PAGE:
July 9, 2014
Miles hiked today: 25.4
Total mileage: 337.9
When I wake up in the morning, I have no idea what awaits me. And that’s a good thing. This day is going to be one of the hardest days of my life. Today, I’m going to cross the Hat Creek Rim, a high plateau between Old Station and Burney, CA. The Pacific Crest Trail runs through this rough desert area with no trees (thus no shadow) and there are no natural water sources for 33 miles. I decide on carrying only 1.5 litres of water, since I learned that there are water caches in the area. A water cache is where trail angels placed jerrycans of water for hikers to take. I’m counting on these caches.
If they are not there, then I’m in big trouble.
When I set out in the morning, it is cloudy. I’m very slow and start quite late, around 7am. I’m tired and I’m stumbling continuously over rocks. My breaks are longer than usual. Why is this, I wonder. I know I have a big day to hike today, and my goal is getting to Baum Lake, where there is a creek with fresh water. After the umpteenth break I finally find my power hike mode. I’m speed marching my way up to a communication facility, an odd looking building on top of a ridge. When I get there: Salvation! Water! Shade! I take another long break here. The temperature is rising, and the heat is sucking all the energy out of me. Energy that I desperately need to hike, to get to Baum Lake.
In the midday, together with two other thru-hikers, I reach cache 22, a water cache near Forest road 22. It’s amazing. Trail angels made an awesome hut out of tree branches and stocked the hut with gallons and gallons of water. Bless them, I feel so grateful that they do all this work for the hikers. I sign the register with a big thank you and I’m on my way again. It’s past 2pm, I’m setting out on the hottest time of day.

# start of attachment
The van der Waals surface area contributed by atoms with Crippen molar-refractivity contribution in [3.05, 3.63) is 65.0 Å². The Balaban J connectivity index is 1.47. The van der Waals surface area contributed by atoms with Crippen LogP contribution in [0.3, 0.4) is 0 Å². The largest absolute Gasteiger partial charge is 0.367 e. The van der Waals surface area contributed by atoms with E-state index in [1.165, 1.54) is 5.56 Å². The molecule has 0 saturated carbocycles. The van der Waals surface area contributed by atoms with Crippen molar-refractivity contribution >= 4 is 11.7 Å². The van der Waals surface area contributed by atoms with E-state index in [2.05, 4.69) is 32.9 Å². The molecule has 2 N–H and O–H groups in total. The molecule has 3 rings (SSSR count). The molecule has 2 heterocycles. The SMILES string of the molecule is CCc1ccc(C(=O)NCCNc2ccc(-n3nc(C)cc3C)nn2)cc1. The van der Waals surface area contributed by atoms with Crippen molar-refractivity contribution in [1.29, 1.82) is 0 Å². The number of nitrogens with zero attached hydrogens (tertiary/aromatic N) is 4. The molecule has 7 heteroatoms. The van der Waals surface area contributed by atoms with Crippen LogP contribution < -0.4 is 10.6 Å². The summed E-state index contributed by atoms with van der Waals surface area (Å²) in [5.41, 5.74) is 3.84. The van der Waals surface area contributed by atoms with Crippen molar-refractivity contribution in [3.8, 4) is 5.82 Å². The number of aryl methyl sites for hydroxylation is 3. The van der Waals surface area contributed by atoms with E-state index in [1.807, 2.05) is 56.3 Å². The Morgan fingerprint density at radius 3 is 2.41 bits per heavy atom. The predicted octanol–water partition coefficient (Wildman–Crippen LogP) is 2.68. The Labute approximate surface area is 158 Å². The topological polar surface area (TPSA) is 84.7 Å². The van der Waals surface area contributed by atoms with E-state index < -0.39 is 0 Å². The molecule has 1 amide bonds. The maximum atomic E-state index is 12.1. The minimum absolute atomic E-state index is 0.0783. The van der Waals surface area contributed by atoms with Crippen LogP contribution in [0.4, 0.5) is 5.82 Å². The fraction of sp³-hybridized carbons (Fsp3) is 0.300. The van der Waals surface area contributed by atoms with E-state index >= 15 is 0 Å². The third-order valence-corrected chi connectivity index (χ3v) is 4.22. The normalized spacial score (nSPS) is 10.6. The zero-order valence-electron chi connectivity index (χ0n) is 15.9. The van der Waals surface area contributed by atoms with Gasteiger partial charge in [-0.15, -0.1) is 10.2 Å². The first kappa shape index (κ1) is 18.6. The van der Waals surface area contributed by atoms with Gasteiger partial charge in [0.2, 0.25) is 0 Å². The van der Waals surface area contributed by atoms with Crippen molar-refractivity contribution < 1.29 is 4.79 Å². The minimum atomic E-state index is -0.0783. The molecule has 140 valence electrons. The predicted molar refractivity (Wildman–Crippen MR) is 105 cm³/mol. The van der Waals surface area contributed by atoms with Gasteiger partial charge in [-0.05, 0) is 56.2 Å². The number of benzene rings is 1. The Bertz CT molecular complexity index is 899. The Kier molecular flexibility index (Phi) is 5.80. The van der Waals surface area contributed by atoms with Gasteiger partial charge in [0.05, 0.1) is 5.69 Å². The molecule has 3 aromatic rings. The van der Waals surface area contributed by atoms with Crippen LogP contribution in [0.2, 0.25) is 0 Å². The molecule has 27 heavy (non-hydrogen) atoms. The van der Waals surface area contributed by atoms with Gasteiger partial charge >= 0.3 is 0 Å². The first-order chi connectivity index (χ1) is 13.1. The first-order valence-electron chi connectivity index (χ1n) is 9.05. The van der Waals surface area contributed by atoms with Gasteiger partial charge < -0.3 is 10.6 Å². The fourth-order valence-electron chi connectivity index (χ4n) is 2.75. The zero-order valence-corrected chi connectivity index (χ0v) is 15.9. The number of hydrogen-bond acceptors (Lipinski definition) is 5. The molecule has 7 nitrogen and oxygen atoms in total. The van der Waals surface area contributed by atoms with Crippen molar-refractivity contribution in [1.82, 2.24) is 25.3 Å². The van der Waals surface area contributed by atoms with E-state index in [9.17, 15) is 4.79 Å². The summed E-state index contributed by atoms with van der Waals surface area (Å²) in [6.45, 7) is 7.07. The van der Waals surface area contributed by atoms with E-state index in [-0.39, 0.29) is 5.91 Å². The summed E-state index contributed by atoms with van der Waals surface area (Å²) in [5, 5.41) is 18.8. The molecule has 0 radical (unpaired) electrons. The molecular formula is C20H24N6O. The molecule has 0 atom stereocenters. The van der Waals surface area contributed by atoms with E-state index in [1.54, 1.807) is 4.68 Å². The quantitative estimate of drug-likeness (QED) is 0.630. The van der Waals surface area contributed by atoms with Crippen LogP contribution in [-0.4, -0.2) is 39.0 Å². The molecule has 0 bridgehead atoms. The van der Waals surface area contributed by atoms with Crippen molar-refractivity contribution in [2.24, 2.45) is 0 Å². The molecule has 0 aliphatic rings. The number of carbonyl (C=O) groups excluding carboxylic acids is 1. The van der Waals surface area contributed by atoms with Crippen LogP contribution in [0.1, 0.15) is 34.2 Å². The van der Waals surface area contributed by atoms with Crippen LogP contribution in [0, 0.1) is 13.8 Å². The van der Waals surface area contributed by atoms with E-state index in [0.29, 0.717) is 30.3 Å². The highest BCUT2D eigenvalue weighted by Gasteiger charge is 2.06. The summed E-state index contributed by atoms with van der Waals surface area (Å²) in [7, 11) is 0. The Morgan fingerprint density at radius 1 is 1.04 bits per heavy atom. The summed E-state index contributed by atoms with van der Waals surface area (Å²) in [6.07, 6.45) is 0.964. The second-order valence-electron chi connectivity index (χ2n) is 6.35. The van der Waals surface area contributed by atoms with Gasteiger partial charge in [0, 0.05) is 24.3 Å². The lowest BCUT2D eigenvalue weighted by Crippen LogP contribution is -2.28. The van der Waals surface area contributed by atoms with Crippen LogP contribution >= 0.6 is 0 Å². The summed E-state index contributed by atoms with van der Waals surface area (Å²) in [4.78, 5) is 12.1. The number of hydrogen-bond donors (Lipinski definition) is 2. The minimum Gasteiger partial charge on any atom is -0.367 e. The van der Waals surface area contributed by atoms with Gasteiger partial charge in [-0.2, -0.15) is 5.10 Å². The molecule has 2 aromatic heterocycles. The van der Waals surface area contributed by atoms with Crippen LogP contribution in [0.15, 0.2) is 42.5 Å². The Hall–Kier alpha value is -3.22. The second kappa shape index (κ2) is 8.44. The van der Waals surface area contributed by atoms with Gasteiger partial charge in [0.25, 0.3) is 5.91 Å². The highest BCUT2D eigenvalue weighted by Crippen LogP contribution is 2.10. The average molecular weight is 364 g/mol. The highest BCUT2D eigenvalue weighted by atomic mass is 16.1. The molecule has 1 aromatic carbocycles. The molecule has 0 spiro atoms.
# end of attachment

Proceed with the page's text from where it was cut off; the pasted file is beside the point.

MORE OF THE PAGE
Not a smart move.
I still have to go another 13.4 miles to reach Baum Lake, I’m not even half way. The heat is overwhelming. I’m getting cooked, burned, deep-fried and toasted, on 2 sides. I fantasize about ice cold swimming holes and drinks. It’s a real torment. the only thing I want to do is just break down and cry. What the hell am I doing here? I have no idea. It’s so hot and the ridge is exposed. The wind is almost blowing me off the ridge. Again this realization: you could die here. I’m exhausted and I can’t walk any more. But I have to. I drag myself forward, my backpack feels so heavy, the straps are cutting into my shoulders.
I’m walking from landmark to landmark (for example a gate, a fence or a dirt road), as they represent little goals in my hike and I’m slowly counting down the miles. When I finally descend down from the Rim, I still have to do another 8 miles. I’m dusty all over, sweaty all over. I’m so done with this. I want to be there, instead of here. But the harsh reality is that I’m HERE. In this situation where I have to get myself out of. Instead of thinking about not wanting to be here in the moment, I start concentrating on my breath. It helps.
Hike. Don’t. Stop.
Walk. Don’t. Whine.
Just as I think my situation cannot get any worse, a rattle snake jumps right out of the bushes. And it’s a massive one. And it’s furious. And ready to attack me. I see its venom fangs and it is rattling its tail. From fright, I edge away. I stumble over some rocks and fall down on the trail, the snake still a few feet in front of me. I decide to backtrack quickly and make a massive loop around the snake, hoping I don’t meet any of its friends along the way which I, luckily, don’t.
The last miles are really hard. Everything hurts. I’m longing for fresh water, instead of the water I’m carrying, which is heated by the sun and tasting like plastic. Finally I see Baum Lake in the distance. When I get down to the creek around 9pm, the first thing I do is get water. I filter it with my Steripen and gulp the fresh, cool water down. It tastes so good, like champagne! When I’ve set up my tent, I fill my waterbag and strip down my clothes. I throw the ice cold water over me, to wash off the dust from the Rim. I’m so glad I made it safely.
Finally lying in my sleeping bag, I see the full moon, shining so bright. My muscles can relax now. I close my eyes. Almost immediately I fall into a deep, deep sleep.